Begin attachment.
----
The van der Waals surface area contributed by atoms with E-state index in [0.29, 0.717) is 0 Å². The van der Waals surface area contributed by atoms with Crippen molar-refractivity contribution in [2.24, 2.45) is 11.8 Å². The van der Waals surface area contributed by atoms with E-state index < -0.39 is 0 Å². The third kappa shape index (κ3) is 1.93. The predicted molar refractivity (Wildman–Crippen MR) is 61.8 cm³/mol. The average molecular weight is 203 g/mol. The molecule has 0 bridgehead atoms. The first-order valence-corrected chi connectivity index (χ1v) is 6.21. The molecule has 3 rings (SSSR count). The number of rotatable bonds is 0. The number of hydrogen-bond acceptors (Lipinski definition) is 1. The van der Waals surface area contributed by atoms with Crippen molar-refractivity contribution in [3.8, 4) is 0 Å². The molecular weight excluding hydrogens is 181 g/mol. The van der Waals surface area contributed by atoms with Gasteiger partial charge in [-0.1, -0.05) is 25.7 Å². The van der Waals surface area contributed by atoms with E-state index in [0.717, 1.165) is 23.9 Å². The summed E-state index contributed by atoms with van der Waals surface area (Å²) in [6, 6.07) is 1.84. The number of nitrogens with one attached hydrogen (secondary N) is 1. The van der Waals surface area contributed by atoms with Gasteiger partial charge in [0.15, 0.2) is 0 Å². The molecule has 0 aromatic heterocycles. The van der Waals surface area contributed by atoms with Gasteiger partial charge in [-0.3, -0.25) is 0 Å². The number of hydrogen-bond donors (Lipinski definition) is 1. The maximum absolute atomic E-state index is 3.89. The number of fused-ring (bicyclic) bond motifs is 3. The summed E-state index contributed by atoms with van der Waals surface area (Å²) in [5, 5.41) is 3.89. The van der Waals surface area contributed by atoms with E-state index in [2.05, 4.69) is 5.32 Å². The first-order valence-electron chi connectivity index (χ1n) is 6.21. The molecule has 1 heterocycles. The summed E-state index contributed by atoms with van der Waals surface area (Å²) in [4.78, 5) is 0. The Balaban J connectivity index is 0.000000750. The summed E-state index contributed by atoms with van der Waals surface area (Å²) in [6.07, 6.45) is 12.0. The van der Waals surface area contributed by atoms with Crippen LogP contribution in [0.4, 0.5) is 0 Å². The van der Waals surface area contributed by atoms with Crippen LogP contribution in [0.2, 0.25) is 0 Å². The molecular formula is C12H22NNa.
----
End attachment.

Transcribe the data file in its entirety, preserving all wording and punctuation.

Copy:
The van der Waals surface area contributed by atoms with E-state index in [0.29, 0.717) is 0 Å². The van der Waals surface area contributed by atoms with Crippen molar-refractivity contribution in [2.24, 2.45) is 11.8 Å². The van der Waals surface area contributed by atoms with E-state index < -0.39 is 0 Å². The third kappa shape index (κ3) is 1.93. The predicted molar refractivity (Wildman–Crippen MR) is 61.8 cm³/mol. The average molecular weight is 203 g/mol. The molecule has 0 bridgehead atoms. The first-order valence-corrected chi connectivity index (χ1v) is 6.21. The molecule has 3 rings (SSSR count). The number of rotatable bonds is 0. The number of hydrogen-bond acceptors (Lipinski definition) is 1. The van der Waals surface area contributed by atoms with Crippen molar-refractivity contribution in [3.8, 4) is 0 Å². The molecular weight excluding hydrogens is 181 g/mol. The van der Waals surface area contributed by atoms with Gasteiger partial charge in [-0.1, -0.05) is 25.7 Å². The van der Waals surface area contributed by atoms with E-state index in [0.717, 1.165) is 23.9 Å². The summed E-state index contributed by atoms with van der Waals surface area (Å²) in [6, 6.07) is 1.84. The number of nitrogens with one attached hydrogen (secondary N) is 1. The van der Waals surface area contributed by atoms with Gasteiger partial charge in [0.15, 0.2) is 0 Å². The molecule has 0 aromatic heterocycles. The van der Waals surface area contributed by atoms with Gasteiger partial charge in [-0.3, -0.25) is 0 Å². The number of hydrogen-bond donors (Lipinski definition) is 1. The maximum absolute atomic E-state index is 3.89. The number of fused-ring (bicyclic) bond motifs is 3. The summed E-state index contributed by atoms with van der Waals surface area (Å²) in [5, 5.41) is 3.89. The van der Waals surface area contributed by atoms with E-state index in [2.05, 4.69) is 5.32 Å². The first-order valence-electron chi connectivity index (χ1n) is 6.21. The molecule has 1 heterocycles. The summed E-state index contributed by atoms with van der Waals surface area (Å²) in [4.78, 5) is 0. The Balaban J connectivity index is 0.000000750. The summed E-state index contributed by atoms with van der Waals surface area (Å²) in [6.07, 6.45) is 12.0. The van der Waals surface area contributed by atoms with Crippen LogP contribution in [0.4, 0.5) is 0 Å². The van der Waals surface area contributed by atoms with Crippen LogP contribution in [0.2, 0.25) is 0 Å². The molecular formula is C12H22NNa.